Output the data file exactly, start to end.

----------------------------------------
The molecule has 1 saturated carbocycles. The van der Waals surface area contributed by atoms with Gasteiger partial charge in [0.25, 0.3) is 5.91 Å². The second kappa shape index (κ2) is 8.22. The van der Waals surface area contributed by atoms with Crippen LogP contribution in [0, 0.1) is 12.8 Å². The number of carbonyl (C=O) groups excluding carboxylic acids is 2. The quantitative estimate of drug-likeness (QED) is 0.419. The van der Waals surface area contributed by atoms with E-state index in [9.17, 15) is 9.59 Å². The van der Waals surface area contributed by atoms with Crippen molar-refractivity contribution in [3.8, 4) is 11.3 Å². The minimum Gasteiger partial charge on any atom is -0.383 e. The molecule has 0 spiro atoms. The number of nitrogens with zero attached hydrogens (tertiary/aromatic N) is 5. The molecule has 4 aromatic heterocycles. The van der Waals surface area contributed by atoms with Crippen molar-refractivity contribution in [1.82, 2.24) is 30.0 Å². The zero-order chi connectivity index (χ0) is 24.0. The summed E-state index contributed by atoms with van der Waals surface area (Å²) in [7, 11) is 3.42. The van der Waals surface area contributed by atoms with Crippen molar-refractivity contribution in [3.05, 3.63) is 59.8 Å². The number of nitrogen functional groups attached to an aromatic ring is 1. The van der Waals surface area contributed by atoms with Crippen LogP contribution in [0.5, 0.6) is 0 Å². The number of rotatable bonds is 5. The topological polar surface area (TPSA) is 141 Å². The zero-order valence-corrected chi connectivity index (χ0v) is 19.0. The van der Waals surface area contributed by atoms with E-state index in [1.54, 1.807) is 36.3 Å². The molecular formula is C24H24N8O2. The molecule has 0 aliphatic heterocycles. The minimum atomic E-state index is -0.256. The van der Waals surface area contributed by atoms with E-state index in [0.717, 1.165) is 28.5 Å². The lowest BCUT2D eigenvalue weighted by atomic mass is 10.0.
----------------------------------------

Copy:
The molecule has 1 saturated carbocycles. The van der Waals surface area contributed by atoms with Gasteiger partial charge in [0.25, 0.3) is 5.91 Å². The second kappa shape index (κ2) is 8.22. The van der Waals surface area contributed by atoms with Crippen LogP contribution in [0, 0.1) is 12.8 Å². The number of carbonyl (C=O) groups excluding carboxylic acids is 2. The quantitative estimate of drug-likeness (QED) is 0.419. The van der Waals surface area contributed by atoms with E-state index in [9.17, 15) is 9.59 Å². The van der Waals surface area contributed by atoms with Crippen molar-refractivity contribution in [3.8, 4) is 11.3 Å². The minimum Gasteiger partial charge on any atom is -0.383 e. The molecule has 0 spiro atoms. The number of nitrogens with zero attached hydrogens (tertiary/aromatic N) is 5. The molecule has 4 aromatic heterocycles. The van der Waals surface area contributed by atoms with Crippen molar-refractivity contribution in [1.82, 2.24) is 30.0 Å². The zero-order chi connectivity index (χ0) is 24.0. The summed E-state index contributed by atoms with van der Waals surface area (Å²) in [7, 11) is 3.42. The van der Waals surface area contributed by atoms with Crippen molar-refractivity contribution in [3.05, 3.63) is 59.8 Å². The number of nitrogen functional groups attached to an aromatic ring is 1. The van der Waals surface area contributed by atoms with Crippen LogP contribution in [0.5, 0.6) is 0 Å². The number of rotatable bonds is 5. The topological polar surface area (TPSA) is 141 Å². The zero-order valence-corrected chi connectivity index (χ0v) is 19.0. The van der Waals surface area contributed by atoms with E-state index in [1.54, 1.807) is 36.3 Å². The molecular formula is C24H24N8O2. The molecule has 0 aliphatic heterocycles. The minimum atomic E-state index is -0.256. The van der Waals surface area contributed by atoms with E-state index in [0.717, 1.165) is 28.5 Å². The lowest BCUT2D eigenvalue weighted by atomic mass is 10.0.